With prices down, drilling is down over 50%, and production is beginning to fall as well. At the same time, gasoline consumption and miles driven are both up. Therefore, some of the money saved due to lower prices is being spent to buy more gasoline, which, with domestic production falling, means more imported oil and gasoline, which does nothing for the economy. And works to weaken the $US.
EIA Petroleum Status Report
Oil is moving lower following a 2.6 million barrel build in weekly oil inventories to 456.2 million barrels. A rise in imports fed the build. Demand readings are very strong in this report with gasoline up very sharply, at 6.5 percent year-on-year. Refineries increased production of gasoline where inventories nevertheless fell 2.7 million barrels. The decline in prices is boosting fuel demand. WTI is down 75 cents and is below $42.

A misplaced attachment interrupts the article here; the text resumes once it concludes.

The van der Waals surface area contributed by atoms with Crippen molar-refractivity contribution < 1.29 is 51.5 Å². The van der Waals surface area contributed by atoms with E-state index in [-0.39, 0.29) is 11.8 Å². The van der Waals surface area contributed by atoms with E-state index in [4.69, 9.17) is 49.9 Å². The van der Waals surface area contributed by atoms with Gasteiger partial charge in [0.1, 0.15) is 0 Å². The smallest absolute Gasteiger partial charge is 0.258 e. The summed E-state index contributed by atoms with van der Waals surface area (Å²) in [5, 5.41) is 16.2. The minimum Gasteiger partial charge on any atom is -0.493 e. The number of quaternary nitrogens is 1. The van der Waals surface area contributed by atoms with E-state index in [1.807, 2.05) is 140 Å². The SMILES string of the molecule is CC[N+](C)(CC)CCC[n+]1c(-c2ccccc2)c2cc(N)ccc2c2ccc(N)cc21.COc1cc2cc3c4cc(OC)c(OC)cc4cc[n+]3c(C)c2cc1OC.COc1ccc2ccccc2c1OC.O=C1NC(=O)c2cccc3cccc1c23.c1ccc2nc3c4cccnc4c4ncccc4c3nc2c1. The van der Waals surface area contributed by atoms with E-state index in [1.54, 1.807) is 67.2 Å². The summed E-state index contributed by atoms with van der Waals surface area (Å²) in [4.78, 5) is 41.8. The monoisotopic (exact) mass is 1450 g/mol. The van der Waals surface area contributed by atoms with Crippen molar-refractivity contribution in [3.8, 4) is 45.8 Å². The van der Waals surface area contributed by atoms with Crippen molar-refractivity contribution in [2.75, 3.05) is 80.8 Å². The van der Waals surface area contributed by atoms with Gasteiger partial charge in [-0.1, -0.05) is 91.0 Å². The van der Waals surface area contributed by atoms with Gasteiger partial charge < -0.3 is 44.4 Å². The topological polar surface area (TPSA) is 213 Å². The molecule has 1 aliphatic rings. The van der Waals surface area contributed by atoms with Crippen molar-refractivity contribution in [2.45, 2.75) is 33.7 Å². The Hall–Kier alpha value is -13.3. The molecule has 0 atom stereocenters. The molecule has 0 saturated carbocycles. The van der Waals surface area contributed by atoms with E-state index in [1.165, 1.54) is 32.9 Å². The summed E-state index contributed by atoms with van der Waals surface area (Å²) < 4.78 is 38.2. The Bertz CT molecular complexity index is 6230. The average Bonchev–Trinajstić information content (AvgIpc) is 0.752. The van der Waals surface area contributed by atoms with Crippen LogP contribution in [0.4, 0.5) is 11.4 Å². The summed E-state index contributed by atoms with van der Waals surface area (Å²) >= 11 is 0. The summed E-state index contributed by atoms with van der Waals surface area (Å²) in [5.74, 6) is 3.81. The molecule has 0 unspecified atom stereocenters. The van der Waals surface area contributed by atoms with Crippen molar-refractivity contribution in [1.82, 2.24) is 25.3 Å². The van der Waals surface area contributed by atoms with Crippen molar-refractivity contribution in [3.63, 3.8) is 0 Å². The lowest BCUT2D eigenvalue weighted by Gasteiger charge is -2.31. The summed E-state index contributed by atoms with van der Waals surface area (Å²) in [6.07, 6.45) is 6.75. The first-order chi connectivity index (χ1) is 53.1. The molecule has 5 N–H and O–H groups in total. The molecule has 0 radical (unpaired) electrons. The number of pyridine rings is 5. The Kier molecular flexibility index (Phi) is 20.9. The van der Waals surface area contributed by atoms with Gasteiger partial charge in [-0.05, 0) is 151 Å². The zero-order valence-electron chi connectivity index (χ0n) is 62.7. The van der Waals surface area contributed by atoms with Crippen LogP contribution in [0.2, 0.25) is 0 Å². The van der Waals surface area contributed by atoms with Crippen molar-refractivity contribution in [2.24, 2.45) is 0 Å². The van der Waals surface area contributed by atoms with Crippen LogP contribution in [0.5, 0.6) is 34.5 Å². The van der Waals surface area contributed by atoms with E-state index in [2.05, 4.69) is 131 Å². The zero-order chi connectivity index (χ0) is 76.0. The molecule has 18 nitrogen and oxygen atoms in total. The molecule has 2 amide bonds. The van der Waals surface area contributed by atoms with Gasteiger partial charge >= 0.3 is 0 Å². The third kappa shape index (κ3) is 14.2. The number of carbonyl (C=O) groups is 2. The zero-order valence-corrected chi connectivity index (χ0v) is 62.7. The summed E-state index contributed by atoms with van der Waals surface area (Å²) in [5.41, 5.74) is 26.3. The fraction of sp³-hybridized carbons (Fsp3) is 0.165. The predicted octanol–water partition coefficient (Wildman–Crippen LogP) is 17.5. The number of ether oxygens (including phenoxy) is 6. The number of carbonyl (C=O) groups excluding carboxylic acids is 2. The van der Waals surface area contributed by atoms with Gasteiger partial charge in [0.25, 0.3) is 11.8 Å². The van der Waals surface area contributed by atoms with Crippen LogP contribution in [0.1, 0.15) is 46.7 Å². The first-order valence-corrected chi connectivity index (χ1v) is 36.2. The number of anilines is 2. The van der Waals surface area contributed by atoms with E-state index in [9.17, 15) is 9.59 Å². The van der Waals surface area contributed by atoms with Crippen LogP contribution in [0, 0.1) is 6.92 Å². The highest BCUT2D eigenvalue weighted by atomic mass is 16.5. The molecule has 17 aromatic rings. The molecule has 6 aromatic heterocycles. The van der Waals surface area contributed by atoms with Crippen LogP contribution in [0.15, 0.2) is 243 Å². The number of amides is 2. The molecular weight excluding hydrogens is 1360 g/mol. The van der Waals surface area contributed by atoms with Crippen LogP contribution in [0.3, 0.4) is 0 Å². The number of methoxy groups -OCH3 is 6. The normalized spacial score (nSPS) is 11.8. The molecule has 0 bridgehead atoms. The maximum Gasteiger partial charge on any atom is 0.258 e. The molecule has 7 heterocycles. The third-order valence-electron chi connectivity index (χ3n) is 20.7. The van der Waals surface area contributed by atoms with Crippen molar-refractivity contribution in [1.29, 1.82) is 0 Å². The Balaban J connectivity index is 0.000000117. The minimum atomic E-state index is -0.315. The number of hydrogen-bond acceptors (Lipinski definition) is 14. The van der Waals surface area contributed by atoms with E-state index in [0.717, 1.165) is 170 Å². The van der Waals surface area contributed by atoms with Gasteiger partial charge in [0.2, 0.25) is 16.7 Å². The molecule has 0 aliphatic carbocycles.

At the same time, since natural gas is a by product of shale oil drilling, with drilling down natural gas production is that much lower than otherwise, even as demand continue to grow.
And unlike oil, natural gas is very expensive to import as it must first be liquified, so as demand increases and supply fades, the price is likely to go up to the point where imports make sense, or where utilities and others substitute other fuels for natural gas. However for the most part that would mean coal which is becoming more and more politically incorrect.